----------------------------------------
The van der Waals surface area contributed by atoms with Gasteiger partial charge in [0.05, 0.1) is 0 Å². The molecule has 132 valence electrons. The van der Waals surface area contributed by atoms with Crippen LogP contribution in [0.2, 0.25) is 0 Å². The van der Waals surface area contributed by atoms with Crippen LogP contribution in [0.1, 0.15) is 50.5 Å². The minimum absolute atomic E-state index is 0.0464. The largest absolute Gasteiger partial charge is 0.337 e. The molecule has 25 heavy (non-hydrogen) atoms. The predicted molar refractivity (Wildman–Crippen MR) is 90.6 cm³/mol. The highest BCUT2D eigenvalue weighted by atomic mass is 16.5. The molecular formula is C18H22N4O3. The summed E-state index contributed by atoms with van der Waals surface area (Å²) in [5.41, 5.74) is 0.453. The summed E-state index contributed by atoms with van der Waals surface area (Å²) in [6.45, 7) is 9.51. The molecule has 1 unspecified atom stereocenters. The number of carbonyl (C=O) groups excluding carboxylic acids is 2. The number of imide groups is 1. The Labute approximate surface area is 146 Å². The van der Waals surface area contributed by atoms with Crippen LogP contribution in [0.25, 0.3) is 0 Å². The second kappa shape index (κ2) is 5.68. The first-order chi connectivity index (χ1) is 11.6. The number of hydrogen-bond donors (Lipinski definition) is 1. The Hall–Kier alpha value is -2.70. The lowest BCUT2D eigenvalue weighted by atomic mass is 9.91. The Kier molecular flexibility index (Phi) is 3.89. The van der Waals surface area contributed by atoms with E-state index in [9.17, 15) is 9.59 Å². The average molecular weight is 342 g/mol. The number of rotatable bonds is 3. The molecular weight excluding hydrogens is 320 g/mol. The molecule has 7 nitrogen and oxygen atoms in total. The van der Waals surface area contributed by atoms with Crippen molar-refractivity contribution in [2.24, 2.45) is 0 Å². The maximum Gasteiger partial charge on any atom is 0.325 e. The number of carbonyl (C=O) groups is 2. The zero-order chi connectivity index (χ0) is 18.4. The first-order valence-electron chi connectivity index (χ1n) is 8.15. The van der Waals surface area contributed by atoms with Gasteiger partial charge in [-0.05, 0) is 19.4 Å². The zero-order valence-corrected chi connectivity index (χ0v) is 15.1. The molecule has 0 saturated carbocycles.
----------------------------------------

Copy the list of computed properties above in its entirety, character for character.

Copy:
The van der Waals surface area contributed by atoms with Gasteiger partial charge in [0.05, 0.1) is 0 Å². The molecule has 132 valence electrons. The van der Waals surface area contributed by atoms with Crippen LogP contribution in [0.2, 0.25) is 0 Å². The van der Waals surface area contributed by atoms with Crippen LogP contribution in [0.1, 0.15) is 50.5 Å². The minimum absolute atomic E-state index is 0.0464. The largest absolute Gasteiger partial charge is 0.337 e. The molecule has 25 heavy (non-hydrogen) atoms. The predicted molar refractivity (Wildman–Crippen MR) is 90.6 cm³/mol. The highest BCUT2D eigenvalue weighted by atomic mass is 16.5. The molecular formula is C18H22N4O3. The summed E-state index contributed by atoms with van der Waals surface area (Å²) in [5.41, 5.74) is 0.453. The summed E-state index contributed by atoms with van der Waals surface area (Å²) in [6.45, 7) is 9.51. The molecule has 1 unspecified atom stereocenters. The number of carbonyl (C=O) groups excluding carboxylic acids is 2. The number of imide groups is 1. The Labute approximate surface area is 146 Å². The van der Waals surface area contributed by atoms with Crippen LogP contribution in [0.25, 0.3) is 0 Å². The second kappa shape index (κ2) is 5.68. The first-order chi connectivity index (χ1) is 11.6. The number of hydrogen-bond donors (Lipinski definition) is 1. The Hall–Kier alpha value is -2.70. The lowest BCUT2D eigenvalue weighted by atomic mass is 9.91. The Kier molecular flexibility index (Phi) is 3.89. The van der Waals surface area contributed by atoms with E-state index in [9.17, 15) is 9.59 Å². The average molecular weight is 342 g/mol. The number of rotatable bonds is 3. The molecular weight excluding hydrogens is 320 g/mol. The molecule has 7 nitrogen and oxygen atoms in total. The van der Waals surface area contributed by atoms with Crippen molar-refractivity contribution in [2.24, 2.45) is 0 Å². The maximum Gasteiger partial charge on any atom is 0.325 e. The number of carbonyl (C=O) groups is 2. The zero-order chi connectivity index (χ0) is 18.4. The first-order valence-electron chi connectivity index (χ1n) is 8.15. The van der Waals surface area contributed by atoms with Gasteiger partial charge in [-0.05, 0) is 19.4 Å². The zero-order valence-corrected chi connectivity index (χ0v) is 15.1. The molecule has 0 saturated carbocycles.